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WHO expresses concern about risk mutations pose to vaccines

By CHEN WEIHUA in Brussels | Updated: 2021-02-09 04:50
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A healthcare worker fills a syringe with a dose of the Oxford-AstraZeneca COVID-19 vaccine at the Foch hospital in Suresnes, near Paris, France, February 8, 2021. [Photo/Agencies]

The World Health Organization expressed concern on Monday about news that the Oxford/AstraZeneca vaccine may only be minimally effective at preventing mild-to-moderate COVID-19 caused by a variant of the novel coronavirus first identified in South Africa.

The finding prompted South Africa to announce on Sunday that it was putting a temporary hold on its rollout of the vaccine.

The Oxford/AstraZeneca vaccine is one of several that has been shown to be effective in preventing severe disease, hospitalization, and death from COVID-19, according to the organization, which is also known as the WHO.

Director-General Tedros Adhanom Ghebreyesus said the emergence of new variants of the virus has raised questions about the potential impact of those variants on vaccines.

"This is clearly concerning news," he said during a virtual news conference.

But he said there are some important caveats.

Given the limited sample size of the trial that appears to show less than full protection against the strain, and the younger, healthier profile of participants, it is important to determine whether or not the vaccine remains effective in preventing more severe illness, he said.

He added that the results are a reminder that people need to do everything they can to limit the spread of the virus through proven public health measures.

"We all have a role to play in protecting vaccines," he said. "Every time you decide to stay at home, to avoid crowds, to wear a mask or to clean your hands, you are denying the virus the opportunity to spread, and the opportunity to change in ways that could make vaccines less effective."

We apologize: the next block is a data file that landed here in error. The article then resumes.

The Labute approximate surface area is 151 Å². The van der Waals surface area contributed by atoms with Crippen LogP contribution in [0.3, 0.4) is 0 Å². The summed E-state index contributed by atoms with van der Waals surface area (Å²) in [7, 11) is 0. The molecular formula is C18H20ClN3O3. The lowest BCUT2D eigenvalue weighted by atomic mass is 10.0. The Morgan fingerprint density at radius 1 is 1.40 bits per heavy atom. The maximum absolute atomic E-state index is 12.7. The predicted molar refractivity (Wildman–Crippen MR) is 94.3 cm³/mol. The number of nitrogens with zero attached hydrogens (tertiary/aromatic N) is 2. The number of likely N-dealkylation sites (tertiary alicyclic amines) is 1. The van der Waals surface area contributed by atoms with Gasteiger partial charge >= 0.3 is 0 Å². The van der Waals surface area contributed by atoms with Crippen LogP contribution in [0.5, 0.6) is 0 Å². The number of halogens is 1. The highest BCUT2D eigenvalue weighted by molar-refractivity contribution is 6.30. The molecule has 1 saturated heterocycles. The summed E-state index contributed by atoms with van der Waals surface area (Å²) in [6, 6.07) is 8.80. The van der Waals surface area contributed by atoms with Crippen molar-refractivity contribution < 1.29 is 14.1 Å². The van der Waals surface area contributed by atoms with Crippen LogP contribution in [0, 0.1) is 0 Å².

Tedros suggested that manufacturers will have to adjust to the evolution of the virus and take into account the latest variants for future jabs, including boosters.

"We know viruses mutate and we know we have to be ready to adapt vaccines, so they remain effective," he said, adding that it is what happens with flu vaccines, which are updated twice a year to match dominant strains.

The WHO said it has an existing mechanism for tracking and evaluating variants of the virus that causes COVID-19.

Tedros said it is vital that countries continue to report variants to the WHO, so it can coordinate global efforts to monitor their impact and advise countries accordingly.

"We're now expanding that mechanism to provide guidance to manufacturers and countries on changes that may be needed for vaccines," he said.

The WHO chief emphasized that the developments highlight why it is important to scale up manufacturing and rollout of vaccines as quickly as possible and as widely as possible, so people can be protected before they can be exposed to new variants.

Meanwhile, a WHO team is in China to examine a facility operated by Sinovac and Sinopharm, as well as to look at their dossier and data, to see whether their products are suitable for the COVAX initiative, which aims to develop and manufacture vaccines and make them accessible to poor countries.

The WHO's chief scientist, Soumya Swaminathan, said on Monday the organization wants to work with developers and manufacturers of vaccines all over the world.

She said China has several vaccines under development and the WHO is talking with the organizations behind all of them. She added that Sinovac and Sinopharm and willing to discuss with the COVAX facility the idea of initially offering 10 million doses of vaccine during the coming months.

"So, we are very encouraged by that," she said.

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